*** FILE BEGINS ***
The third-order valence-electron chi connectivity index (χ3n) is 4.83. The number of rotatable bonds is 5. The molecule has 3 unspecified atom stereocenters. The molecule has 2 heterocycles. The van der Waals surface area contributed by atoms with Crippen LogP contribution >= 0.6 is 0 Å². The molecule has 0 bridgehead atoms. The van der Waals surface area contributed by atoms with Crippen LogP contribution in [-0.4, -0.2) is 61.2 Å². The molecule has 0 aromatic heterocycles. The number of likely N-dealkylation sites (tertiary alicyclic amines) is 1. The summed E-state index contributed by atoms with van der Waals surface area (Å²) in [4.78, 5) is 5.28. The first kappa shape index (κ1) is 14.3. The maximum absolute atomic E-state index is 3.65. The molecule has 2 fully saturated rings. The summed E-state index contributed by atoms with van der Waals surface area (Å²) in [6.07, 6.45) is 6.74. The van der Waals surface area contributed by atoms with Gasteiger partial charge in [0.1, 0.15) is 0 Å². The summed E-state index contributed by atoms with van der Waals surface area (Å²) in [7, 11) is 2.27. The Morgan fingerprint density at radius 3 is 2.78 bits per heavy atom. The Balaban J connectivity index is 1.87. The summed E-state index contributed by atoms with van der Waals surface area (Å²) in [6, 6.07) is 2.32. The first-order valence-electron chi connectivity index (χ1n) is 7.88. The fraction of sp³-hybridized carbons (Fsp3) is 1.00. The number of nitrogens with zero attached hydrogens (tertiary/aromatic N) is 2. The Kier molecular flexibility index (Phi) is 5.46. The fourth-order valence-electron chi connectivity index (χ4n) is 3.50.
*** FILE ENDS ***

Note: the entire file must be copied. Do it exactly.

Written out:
The third-order valence-electron chi connectivity index (χ3n) is 4.83. The number of rotatable bonds is 5. The molecule has 3 unspecified atom stereocenters. The molecule has 2 heterocycles. The van der Waals surface area contributed by atoms with Crippen LogP contribution >= 0.6 is 0 Å². The molecule has 0 bridgehead atoms. The van der Waals surface area contributed by atoms with Crippen LogP contribution in [-0.4, -0.2) is 61.2 Å². The molecule has 0 aromatic heterocycles. The number of likely N-dealkylation sites (tertiary alicyclic amines) is 1. The summed E-state index contributed by atoms with van der Waals surface area (Å²) in [4.78, 5) is 5.28. The first kappa shape index (κ1) is 14.3. The maximum absolute atomic E-state index is 3.65. The molecule has 2 fully saturated rings. The summed E-state index contributed by atoms with van der Waals surface area (Å²) in [6.07, 6.45) is 6.74. The van der Waals surface area contributed by atoms with Gasteiger partial charge in [0.1, 0.15) is 0 Å². The summed E-state index contributed by atoms with van der Waals surface area (Å²) in [7, 11) is 2.27. The Morgan fingerprint density at radius 3 is 2.78 bits per heavy atom. The Balaban J connectivity index is 1.87. The summed E-state index contributed by atoms with van der Waals surface area (Å²) in [6, 6.07) is 2.32. The first-order valence-electron chi connectivity index (χ1n) is 7.88. The fraction of sp³-hybridized carbons (Fsp3) is 1.00. The number of nitrogens with zero attached hydrogens (tertiary/aromatic N) is 2. The Kier molecular flexibility index (Phi) is 5.46. The fourth-order valence-electron chi connectivity index (χ4n) is 3.50.